November 7, 2006

"Will a Democratic victory in today's election suddenly restore the integrity of America's political system...?"

Lawprof John O. McGinnis looks at two books that say American democracy is broken and thinks what he's seeing are two authors who don't like who's winning the elections these days:
In "Does American Democracy Still Work?" Alan Wolfe answers his own question with something equivalent to: if so, just barely and badly at that. For him, American democracy is in radical decline. Americans no longer get the information they need to make decisions properly, and politicians are no longer held accountable for the decisions they make in office. Emotional populist appeals, he believes, block out important facts....

In "Our Undemocratic Constitution," Sanford Levinson locates the flaws of the system in America's founding document itself--the Constitution....

He contends that the Electoral College, the Senate, the presence of two legislative chambers and the presidential veto all detract from "real" democracy. The Electoral College and the Senate give an unfair advantage to voters in less populous states; the requirement that both House and Senate approve of a bill makes it harder to fashion new law, and the veto makes it harder still, privileging the status quo.

Of course, the Constitution's design has a purpose--to make democracy republican and not "direct," to slow it down, lest wayward passions push the country too violently in one direction or another. Time seems to have vindicated the Framers' wisdom on such matters.... Mr. Levinson does not come close to showing why it would be prudent to rebuild this framework and put its redesign up for grabs.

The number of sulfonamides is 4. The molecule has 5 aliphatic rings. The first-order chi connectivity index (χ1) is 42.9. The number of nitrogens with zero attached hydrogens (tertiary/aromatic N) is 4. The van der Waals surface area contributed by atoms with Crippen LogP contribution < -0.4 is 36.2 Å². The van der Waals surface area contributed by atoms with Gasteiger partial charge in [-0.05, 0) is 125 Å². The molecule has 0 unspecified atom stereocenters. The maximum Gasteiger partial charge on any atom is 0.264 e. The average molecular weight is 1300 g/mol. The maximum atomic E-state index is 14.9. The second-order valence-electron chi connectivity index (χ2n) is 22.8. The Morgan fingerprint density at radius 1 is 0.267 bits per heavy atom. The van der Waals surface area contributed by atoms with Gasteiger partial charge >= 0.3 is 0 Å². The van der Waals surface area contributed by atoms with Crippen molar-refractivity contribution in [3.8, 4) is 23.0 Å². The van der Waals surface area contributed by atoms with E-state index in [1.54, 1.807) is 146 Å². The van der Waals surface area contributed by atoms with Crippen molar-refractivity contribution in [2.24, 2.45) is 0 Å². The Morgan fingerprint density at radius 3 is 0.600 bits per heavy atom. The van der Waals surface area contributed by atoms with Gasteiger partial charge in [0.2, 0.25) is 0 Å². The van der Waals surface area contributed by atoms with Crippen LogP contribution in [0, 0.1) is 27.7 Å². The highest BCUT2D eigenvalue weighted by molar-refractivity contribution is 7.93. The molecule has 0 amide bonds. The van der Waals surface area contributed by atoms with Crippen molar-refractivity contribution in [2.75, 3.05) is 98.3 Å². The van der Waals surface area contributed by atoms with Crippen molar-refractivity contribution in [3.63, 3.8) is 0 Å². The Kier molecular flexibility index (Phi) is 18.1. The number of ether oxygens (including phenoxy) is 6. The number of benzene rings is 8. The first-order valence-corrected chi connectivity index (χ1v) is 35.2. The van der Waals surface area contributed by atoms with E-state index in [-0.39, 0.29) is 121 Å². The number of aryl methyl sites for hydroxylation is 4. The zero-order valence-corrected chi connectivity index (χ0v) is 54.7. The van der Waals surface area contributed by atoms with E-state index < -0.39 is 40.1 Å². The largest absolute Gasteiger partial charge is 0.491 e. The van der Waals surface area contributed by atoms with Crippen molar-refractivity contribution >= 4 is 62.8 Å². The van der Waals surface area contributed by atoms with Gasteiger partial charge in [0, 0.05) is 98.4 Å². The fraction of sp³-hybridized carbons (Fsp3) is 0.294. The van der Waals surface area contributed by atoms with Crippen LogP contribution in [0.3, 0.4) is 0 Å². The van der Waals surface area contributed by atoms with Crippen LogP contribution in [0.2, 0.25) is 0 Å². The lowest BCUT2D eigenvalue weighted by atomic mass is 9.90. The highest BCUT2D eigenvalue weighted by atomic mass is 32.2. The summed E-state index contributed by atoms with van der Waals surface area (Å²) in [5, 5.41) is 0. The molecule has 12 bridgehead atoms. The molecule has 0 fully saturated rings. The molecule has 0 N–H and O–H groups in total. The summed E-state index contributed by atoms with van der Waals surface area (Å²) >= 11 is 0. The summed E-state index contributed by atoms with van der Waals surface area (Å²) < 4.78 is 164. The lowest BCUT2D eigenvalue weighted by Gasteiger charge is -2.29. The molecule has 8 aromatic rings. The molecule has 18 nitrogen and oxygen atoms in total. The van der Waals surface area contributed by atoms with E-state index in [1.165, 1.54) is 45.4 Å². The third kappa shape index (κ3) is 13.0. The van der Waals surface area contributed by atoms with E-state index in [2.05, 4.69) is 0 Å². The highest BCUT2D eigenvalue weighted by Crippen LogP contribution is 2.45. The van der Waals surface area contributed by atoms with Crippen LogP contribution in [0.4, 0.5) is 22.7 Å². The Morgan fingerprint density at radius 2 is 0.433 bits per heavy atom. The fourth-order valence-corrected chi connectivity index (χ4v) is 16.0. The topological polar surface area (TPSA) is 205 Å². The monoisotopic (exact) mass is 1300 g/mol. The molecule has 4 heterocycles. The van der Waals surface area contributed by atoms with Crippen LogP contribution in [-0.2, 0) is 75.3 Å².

16 comments:

DBrooks said...

This is the same old tripe we have seen from the left forever. They believe the only reason anyone would ever vote for a Republican/Conservative is because "Americans no longer get the information they need to make decisions properly." You have to love that word "properly." I suspect the authors of these books would be fine with the "broken" process if a Democrat was in the White House, and Democrats had comfortable margins in the House and Senate.

Fenrisulven said...

Has Levinson ever studied the fall of Athens? I may send him a few books.

Zeb Quinn said...

He makes a common mistake. The federal government was supposed to be by design a government of extremely limited powers, and when it acts, it's supposed to be ponderous, deliberative.

Shanna said...

The Electoral College and the Senate give an unfair advantage to voters in less populous states
Yeah, that's the whole point. It's not a bug, it's a feature :) Democracy in a Republic, people. The framers didn't want the whole government being run by New York and California.